Gold Silver Reports – The Metal’s Recent Rise isn’t About Inflation Rising or Cryptocurrencies Falling — Gold has been on a tear of late, climbing more than $100 per troy ounce in the last six weeks, briefly exceeding the 2017 high of $1,359 in the process.
Coincidental with that have been three important market moves: the weakening of the U.S. dollar, sharp downturns in cryptocurrencies and a rise in bond yields. Simply put, a weak dollar tends to drive commodities prices upwards, as is evident in the price of oil. Only by looking at the performance of gold in other currencies can a discernible trend be spotted. And there isn’t one.
Gold is seen as the perennial hedge against inflation and all the worries of the world. While central banks can hoard it, it is — so far — beyond their abilities to mine more of it.
The recent sharp price drop in cryptocurrencies may highlight the timeless allure of safety that gold has, but the crypto pond is still too small to be relevant. More fundamental might be the recent uplift in bond yields. Five-year U.S. Treasuries have risen in yield from 1.63 percent in the middle of 2017 to 2.45 percent now. But growing inflation expectations haven’t been the main driver of that rally.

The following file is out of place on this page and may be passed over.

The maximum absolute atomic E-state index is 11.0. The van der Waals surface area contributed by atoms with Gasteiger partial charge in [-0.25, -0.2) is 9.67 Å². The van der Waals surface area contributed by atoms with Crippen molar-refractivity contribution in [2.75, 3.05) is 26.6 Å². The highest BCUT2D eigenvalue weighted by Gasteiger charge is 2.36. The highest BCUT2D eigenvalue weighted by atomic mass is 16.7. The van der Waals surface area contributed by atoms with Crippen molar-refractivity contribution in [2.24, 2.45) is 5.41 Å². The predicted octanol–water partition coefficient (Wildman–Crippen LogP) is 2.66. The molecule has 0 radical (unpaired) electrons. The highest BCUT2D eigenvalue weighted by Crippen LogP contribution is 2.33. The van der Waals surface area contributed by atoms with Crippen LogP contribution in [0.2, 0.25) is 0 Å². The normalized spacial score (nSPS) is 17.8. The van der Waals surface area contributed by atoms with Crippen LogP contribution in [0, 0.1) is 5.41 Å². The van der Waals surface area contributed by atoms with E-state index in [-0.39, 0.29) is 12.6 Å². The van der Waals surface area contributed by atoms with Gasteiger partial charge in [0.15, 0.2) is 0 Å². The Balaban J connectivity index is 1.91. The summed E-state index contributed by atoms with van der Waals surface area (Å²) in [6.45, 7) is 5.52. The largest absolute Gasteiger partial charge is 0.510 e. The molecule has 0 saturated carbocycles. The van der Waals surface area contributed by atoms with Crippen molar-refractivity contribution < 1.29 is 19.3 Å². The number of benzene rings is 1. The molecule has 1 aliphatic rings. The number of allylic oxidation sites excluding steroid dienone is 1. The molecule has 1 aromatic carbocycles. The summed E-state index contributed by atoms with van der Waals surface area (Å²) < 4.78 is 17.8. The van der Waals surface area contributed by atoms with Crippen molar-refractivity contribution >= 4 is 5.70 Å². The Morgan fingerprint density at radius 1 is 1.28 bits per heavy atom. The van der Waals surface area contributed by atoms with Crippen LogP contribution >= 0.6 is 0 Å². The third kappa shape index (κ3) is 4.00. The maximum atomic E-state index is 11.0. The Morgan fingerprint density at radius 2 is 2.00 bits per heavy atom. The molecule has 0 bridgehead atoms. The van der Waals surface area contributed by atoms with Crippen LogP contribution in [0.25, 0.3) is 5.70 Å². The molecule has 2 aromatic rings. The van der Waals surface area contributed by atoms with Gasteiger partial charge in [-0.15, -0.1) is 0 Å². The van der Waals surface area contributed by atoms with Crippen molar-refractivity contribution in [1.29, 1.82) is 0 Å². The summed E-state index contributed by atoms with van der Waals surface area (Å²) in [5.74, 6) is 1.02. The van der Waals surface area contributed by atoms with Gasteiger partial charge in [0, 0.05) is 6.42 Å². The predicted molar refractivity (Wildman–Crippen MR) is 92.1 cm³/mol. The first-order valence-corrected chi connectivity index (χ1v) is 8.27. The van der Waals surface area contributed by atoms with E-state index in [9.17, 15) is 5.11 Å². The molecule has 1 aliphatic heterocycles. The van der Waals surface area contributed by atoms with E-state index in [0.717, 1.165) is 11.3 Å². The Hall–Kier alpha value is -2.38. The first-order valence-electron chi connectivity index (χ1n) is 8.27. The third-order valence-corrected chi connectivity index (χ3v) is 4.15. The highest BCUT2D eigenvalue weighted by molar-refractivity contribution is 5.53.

The Federal Reserve’s five-year forward breakeven inflation rate index has risen 30 basis points over the same time-frame, a mere third of the upward move in yields. The increase is due more to the Fed’s preemptive action of repeatedly hiking the Fed funds rate, than to concern about inflation.
Gold is not far below the highs of 2016 around $1,400. A clear break through that ceiling might point to a return to the levels seen during 2010-13 as the sovereign debt crisis raged. Absent further signs that inflation is gaining traction, there is little fundamentally to suggest the move would be sustained.
The weakness of the dollar doesn’t make a whole lot of sense. The U.S. economy is widely predicted to continue to outperform its developed world peers — and the Fed is set to hike several times this year while other central banks stay on hold. The recent strength in gold is largely a dollar-related phenomenon. Their fate is tied.